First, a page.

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Monday, July 16, 2012


Oh yeah, a couple of things also came out this past weekend. This is the first.

You know, it's funny that in the same weekend I gave the new Spider-man a bit of grief for retelling its hero's origin story, I am confronted with a film that truly puts Spidey's "unoriginality" in perspective. Lockout is far from a terrible film but never before has the phrase "based on an original idea by Luc Besson" been so hilariously ironic.

Besson has already given us Die Hard in the future with the admittedly terrific The Fifth Element and now he's giving us what is essentially Con Air in space, with a bit of Demolition Man and Attack on Pelham 1 2 3 thrown in for good measure. This is especially brilliant because Con Air was always basically just Die Hard on a jet plane in the first place. "Derivative" doesn't even begin to describe Lockout.

See if you can guess where this plot goes: In the not too distant future, the most ruthless criminals are sent to a special prison on the moon where they are to serve their sentences as human icicles in cryogenic sleep but after a particularly bloodthirsty prisoner escapes from captivity, he frees his fellow prisoners and holds the prison, its personnel and the US president's visiting daughter hostage. It is up to a disgraced cop who is about to be sent to that very prison for A Crime He Didn't Commit to quell the uprising and save the president's daughter.

Derivative? You can basically see the dots of this paint-by-numbers story. It is also tremendously stupid with a central premise - freezing criminals and sending them to the moon so that they can wake up with less than zero chance of being rehabilitated or even so much as remembering their imprisonment - that is more head-scratchingly bewildering than even the dumbest of direct-to-DVD scifi actioners - and it plays out every bit as moronically as the worst of those bottom-shelf masterpieces. It is, very simply, really, really dumb.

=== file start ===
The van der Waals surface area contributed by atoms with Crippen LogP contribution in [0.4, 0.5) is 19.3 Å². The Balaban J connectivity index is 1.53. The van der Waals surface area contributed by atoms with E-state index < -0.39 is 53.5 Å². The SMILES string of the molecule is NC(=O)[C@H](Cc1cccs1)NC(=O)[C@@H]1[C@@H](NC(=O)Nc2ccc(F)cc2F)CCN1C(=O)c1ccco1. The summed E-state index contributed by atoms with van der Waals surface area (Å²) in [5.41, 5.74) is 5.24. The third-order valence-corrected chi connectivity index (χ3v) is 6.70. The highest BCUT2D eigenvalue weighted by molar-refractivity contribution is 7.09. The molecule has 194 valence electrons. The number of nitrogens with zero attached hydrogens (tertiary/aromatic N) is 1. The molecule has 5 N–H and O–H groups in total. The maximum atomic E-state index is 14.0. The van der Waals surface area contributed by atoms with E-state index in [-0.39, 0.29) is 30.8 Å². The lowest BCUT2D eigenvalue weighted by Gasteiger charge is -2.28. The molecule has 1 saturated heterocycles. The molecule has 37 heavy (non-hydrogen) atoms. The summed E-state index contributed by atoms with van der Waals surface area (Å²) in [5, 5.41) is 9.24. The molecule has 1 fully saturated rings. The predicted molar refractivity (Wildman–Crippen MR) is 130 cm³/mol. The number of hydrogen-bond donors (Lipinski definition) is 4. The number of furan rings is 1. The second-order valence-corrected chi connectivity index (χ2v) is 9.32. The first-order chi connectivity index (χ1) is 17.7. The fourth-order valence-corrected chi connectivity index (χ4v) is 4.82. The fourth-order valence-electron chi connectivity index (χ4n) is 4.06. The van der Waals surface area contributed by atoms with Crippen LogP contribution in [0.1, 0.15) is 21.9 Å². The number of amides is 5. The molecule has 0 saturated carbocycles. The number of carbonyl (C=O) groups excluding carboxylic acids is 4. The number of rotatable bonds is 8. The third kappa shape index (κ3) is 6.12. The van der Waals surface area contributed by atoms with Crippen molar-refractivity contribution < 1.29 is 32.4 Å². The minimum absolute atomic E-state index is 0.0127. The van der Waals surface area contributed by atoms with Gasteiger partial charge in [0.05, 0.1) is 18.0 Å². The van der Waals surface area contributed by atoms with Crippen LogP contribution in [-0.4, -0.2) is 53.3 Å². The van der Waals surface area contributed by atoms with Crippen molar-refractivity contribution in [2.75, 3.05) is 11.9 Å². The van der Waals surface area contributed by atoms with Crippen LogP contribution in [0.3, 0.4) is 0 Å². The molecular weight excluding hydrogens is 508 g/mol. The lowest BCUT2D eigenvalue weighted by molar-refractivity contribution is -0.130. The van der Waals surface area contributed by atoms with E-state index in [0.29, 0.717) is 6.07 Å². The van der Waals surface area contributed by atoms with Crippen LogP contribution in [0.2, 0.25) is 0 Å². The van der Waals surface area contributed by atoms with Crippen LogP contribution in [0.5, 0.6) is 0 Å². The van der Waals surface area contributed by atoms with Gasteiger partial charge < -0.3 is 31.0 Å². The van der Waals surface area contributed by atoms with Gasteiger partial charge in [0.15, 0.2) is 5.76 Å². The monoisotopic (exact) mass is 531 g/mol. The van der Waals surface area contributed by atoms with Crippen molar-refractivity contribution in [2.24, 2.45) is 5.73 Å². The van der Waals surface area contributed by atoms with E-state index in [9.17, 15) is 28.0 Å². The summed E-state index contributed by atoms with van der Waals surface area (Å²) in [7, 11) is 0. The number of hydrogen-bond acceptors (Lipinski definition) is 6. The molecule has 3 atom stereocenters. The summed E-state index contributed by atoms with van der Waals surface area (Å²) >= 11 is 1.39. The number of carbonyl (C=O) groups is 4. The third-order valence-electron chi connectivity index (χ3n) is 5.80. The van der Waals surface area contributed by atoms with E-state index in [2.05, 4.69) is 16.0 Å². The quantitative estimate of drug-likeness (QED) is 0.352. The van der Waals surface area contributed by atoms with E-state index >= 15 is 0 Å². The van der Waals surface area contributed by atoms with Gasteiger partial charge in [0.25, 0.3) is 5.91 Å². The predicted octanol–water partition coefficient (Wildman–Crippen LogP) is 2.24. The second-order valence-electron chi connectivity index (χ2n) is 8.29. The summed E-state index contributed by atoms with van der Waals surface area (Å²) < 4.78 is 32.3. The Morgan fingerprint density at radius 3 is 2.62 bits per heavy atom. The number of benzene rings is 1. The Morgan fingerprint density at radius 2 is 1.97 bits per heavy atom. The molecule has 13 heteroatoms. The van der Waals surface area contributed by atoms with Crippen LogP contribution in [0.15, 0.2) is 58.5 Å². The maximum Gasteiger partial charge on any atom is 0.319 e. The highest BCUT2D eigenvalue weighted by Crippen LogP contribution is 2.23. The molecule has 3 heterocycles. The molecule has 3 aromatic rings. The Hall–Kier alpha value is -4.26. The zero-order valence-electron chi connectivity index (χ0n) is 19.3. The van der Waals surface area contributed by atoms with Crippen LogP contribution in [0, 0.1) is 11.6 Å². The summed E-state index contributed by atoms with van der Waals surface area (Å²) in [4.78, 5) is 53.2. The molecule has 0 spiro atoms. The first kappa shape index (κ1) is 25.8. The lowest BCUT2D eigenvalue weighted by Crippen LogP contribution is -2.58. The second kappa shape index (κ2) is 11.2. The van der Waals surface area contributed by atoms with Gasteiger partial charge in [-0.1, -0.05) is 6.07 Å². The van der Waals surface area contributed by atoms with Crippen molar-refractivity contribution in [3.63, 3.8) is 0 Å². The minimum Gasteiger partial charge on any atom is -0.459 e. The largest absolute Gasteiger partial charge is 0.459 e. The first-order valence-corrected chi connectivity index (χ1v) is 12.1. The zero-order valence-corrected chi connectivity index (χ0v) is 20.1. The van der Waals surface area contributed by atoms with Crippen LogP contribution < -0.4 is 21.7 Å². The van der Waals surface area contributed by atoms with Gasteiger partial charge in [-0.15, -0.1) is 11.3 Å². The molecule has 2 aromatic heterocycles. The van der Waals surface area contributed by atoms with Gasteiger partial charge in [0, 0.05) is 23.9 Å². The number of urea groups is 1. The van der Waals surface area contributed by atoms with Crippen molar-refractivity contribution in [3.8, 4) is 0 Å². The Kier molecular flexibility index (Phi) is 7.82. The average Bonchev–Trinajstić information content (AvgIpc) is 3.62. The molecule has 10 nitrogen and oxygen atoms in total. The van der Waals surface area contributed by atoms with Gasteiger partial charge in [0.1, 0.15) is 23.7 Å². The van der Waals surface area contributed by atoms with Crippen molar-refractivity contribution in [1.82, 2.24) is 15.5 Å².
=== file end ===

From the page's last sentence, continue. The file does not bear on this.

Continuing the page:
It is also happens to be really rather good fun. This is not a film that has pretensions beyond its station - it understands exactly how trashy, how stupid and how throwaway it ultimately is and, it has to be said, it takes full advantage of its c-movie trappings. Guy Pierce effectively comes across as mix between Bruce Willis and Jason Statham at their action hero best as a wise-cracking, bad-ass supercop and, really, what else could you want from this sort of schlock?

An early action set piece in the film did have me worried that this would carry on in the dishonourable tradition of the headache-inducing, edited-by-a-kid-with-ADHD action scenes of all too many modern action films but it gets significantly less troubling from that point on. We're not talking John Woo here but the action scenes are fine. By the same token, we're hardly talking Terry Gilliam or Christopher Nolan in terms of visual style but the film largely looks OK. And, needless to say, Lockout is suspenseful enough but this ain't Hitchcock we're talking about here.

Ultimately, there is no way that anyone outside a few die-hard (heh) action junkies would recommend paying full movie ticket prices for a film this unremarkable but if you can see it cheap or come across it in the budget bin of your nearest video store then give it a shot. It's rubbish but it's fun - and to the film's great credit, it clearly knows that too.

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